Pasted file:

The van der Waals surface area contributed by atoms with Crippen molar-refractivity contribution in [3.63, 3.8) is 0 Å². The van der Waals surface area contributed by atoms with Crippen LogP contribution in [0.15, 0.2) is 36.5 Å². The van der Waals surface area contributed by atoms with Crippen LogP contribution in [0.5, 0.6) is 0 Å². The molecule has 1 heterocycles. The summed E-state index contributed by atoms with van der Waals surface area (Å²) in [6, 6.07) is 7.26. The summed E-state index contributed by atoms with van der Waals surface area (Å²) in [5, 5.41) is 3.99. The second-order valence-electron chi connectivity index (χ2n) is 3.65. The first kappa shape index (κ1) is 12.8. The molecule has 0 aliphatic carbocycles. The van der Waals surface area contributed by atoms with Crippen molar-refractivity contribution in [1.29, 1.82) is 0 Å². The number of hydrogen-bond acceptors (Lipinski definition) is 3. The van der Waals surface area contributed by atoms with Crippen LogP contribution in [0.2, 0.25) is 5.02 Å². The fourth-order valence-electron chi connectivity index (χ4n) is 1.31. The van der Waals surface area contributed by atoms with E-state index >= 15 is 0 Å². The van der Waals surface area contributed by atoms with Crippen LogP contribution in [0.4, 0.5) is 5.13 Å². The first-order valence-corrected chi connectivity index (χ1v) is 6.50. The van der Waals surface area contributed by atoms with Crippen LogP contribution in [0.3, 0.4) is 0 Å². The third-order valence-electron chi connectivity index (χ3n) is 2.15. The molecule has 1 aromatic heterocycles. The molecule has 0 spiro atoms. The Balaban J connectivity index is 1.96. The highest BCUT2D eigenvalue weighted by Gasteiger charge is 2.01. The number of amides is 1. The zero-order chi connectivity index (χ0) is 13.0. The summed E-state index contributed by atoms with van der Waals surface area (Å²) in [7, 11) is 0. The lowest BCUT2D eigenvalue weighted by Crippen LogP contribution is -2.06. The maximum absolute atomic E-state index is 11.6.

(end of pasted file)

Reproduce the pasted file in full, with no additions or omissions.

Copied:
The van der Waals surface area contributed by atoms with Crippen molar-refractivity contribution in [3.63, 3.8) is 0 Å². The van der Waals surface area contributed by atoms with Crippen LogP contribution in [0.15, 0.2) is 36.5 Å². The van der Waals surface area contributed by atoms with Crippen LogP contribution in [0.5, 0.6) is 0 Å². The molecule has 1 heterocycles. The summed E-state index contributed by atoms with van der Waals surface area (Å²) in [6, 6.07) is 7.26. The summed E-state index contributed by atoms with van der Waals surface area (Å²) in [5, 5.41) is 3.99. The second-order valence-electron chi connectivity index (χ2n) is 3.65. The first kappa shape index (κ1) is 12.8. The molecule has 0 aliphatic carbocycles. The van der Waals surface area contributed by atoms with Crippen molar-refractivity contribution in [1.29, 1.82) is 0 Å². The number of hydrogen-bond acceptors (Lipinski definition) is 3. The van der Waals surface area contributed by atoms with Crippen LogP contribution in [0.2, 0.25) is 5.02 Å². The fourth-order valence-electron chi connectivity index (χ4n) is 1.31. The van der Waals surface area contributed by atoms with E-state index >= 15 is 0 Å². The van der Waals surface area contributed by atoms with Crippen LogP contribution in [0.4, 0.5) is 5.13 Å². The first-order valence-corrected chi connectivity index (χ1v) is 6.50. The van der Waals surface area contributed by atoms with Crippen LogP contribution in [0.3, 0.4) is 0 Å². The third-order valence-electron chi connectivity index (χ3n) is 2.15. The molecule has 1 aromatic heterocycles. The molecule has 0 spiro atoms. The Balaban J connectivity index is 1.96. The highest BCUT2D eigenvalue weighted by Gasteiger charge is 2.01. The number of amides is 1. The zero-order chi connectivity index (χ0) is 13.0. The summed E-state index contributed by atoms with van der Waals surface area (Å²) in [7, 11) is 0. The lowest BCUT2D eigenvalue weighted by Crippen LogP contribution is -2.06. The maximum absolute atomic E-state index is 11.6.